Conquest and Resistance: War in Seventeenth-Century Ireland


These ten thematic essays examine the three Irish wars of the seventeenth-century in relation to each other, thereby yielding important comparative insights. The military potential of England and, later, an emergent Britain, was immeasurably greater than that of Irish Catholics. John McGurk, James Scott Wheeler and Paul Kerrigan evaluate the logistical and naval strategies exploiting this advantage. Such was the disparity that an effective Irish military response to conquest and colonisation was only feasible in the favourable archipelagic and continental European circumstances explored by John Young and Tadhg hannracháin. Defeat or victory ultimately depended on relative military performance in manoeuvre, battle and siege, operations evaluated by Pádraig Lenihan, Donal O Carroll and James Burke. Bernadette Whelan examines the role of women as victim, survivor and, occasionally, combatant. You cannot carry fire in a sack , Raymond Gillespie notes the impact of war, especially on urban Ireland.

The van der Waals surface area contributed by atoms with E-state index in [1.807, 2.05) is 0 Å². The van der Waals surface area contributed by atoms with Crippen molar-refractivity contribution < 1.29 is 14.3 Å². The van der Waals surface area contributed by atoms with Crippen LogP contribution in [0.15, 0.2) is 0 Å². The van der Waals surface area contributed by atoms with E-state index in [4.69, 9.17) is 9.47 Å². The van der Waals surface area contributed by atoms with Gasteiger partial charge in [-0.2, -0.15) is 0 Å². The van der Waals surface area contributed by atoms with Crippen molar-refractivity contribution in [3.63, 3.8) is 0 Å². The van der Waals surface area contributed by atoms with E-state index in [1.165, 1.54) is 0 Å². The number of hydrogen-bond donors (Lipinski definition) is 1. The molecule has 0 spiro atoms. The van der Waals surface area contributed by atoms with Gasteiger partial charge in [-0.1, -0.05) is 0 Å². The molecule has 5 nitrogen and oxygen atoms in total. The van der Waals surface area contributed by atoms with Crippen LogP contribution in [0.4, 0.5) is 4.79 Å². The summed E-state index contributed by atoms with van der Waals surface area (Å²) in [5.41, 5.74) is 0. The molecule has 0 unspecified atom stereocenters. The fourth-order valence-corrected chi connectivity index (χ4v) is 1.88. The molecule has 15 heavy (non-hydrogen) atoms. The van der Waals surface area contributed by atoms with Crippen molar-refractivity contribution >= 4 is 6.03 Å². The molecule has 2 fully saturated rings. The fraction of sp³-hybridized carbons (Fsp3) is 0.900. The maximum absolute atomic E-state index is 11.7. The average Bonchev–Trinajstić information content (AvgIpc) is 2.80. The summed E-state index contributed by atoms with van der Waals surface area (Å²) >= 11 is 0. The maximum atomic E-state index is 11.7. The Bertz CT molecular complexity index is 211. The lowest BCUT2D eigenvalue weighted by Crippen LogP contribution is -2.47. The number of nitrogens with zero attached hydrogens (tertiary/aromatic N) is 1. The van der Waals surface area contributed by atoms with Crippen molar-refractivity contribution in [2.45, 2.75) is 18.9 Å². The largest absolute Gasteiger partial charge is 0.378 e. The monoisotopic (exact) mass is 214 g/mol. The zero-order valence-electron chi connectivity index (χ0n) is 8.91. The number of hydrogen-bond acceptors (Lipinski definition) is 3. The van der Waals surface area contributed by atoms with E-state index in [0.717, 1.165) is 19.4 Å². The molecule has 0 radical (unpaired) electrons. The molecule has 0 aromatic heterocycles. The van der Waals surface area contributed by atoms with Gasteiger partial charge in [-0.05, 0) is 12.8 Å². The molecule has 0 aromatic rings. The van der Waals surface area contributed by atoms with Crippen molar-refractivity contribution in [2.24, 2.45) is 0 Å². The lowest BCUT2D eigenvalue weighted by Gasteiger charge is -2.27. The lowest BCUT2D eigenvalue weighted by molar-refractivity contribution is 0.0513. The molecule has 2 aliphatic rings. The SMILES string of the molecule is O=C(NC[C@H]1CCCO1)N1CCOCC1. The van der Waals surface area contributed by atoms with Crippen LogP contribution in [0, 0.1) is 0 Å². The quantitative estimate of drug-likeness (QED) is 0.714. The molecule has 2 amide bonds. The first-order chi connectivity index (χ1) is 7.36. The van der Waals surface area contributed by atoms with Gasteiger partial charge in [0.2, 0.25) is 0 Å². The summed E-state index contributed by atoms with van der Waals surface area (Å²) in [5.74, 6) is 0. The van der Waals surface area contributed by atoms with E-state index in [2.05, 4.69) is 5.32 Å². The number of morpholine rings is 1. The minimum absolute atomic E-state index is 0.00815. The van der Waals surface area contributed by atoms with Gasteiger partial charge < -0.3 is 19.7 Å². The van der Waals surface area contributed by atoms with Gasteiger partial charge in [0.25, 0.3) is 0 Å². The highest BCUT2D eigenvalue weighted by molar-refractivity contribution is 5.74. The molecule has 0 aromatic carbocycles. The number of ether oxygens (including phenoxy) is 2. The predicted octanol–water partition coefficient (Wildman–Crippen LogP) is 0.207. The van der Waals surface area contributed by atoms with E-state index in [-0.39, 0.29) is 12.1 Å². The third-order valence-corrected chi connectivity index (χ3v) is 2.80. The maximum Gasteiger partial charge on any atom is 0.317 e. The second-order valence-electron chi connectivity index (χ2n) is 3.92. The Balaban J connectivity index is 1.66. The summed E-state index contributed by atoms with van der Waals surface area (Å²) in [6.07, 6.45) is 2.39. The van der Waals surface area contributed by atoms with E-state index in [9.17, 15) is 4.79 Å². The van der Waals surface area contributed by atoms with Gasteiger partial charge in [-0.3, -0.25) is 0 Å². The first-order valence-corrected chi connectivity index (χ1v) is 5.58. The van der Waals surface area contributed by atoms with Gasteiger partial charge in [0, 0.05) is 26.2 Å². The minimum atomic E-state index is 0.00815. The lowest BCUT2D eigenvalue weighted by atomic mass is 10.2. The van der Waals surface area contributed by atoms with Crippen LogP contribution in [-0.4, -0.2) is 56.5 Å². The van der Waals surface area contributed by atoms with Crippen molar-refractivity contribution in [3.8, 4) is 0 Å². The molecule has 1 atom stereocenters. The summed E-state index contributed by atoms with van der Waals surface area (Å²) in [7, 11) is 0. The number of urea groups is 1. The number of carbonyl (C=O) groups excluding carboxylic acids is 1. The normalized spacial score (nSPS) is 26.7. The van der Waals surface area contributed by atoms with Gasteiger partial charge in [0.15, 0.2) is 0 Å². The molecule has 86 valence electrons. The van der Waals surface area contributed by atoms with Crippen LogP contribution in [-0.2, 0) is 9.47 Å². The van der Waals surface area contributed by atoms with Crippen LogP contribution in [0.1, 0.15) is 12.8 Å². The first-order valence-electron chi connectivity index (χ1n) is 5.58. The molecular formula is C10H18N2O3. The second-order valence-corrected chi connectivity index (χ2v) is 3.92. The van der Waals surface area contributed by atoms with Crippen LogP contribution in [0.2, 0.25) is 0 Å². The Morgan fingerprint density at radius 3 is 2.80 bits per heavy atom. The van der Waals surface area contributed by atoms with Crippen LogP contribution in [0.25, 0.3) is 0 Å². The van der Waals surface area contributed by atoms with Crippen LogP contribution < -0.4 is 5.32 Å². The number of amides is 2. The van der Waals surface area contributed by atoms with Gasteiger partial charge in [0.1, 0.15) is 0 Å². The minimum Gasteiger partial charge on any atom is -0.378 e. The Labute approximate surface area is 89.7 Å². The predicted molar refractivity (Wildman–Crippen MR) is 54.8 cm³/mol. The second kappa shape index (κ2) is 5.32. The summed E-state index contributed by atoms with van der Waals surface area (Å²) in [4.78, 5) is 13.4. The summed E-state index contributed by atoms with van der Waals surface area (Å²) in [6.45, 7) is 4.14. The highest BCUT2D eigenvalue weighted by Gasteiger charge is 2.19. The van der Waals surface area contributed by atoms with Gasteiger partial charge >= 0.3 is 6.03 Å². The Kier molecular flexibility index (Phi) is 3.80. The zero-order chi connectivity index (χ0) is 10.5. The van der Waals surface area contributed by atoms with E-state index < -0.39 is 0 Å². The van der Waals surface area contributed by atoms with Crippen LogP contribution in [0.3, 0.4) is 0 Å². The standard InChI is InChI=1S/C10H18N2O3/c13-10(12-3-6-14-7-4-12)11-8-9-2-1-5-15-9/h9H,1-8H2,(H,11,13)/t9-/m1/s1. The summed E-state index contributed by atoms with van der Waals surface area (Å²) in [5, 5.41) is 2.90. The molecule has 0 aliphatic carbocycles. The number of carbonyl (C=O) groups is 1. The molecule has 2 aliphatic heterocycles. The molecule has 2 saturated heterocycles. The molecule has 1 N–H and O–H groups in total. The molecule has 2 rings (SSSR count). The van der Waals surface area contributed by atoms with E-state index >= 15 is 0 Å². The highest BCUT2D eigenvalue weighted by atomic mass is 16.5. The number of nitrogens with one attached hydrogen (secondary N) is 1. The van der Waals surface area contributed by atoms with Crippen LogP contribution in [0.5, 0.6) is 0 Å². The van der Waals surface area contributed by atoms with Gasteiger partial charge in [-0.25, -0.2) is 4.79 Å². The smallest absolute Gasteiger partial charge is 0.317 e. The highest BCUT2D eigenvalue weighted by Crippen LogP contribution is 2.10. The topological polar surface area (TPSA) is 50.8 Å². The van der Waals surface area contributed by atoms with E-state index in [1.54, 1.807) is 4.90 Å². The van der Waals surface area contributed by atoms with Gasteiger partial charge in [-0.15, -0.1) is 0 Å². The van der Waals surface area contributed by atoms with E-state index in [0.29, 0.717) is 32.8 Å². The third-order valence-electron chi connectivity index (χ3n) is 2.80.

Additional information

Includes content by:
  • Pádraig Lenihan
  • Tadhg Ó Hannracháin
  • John Young
  • John McGurk
  • Paul M. Kerrigan
Publisher: Place of publication:
  • Boston
Publication year:
  • 2001


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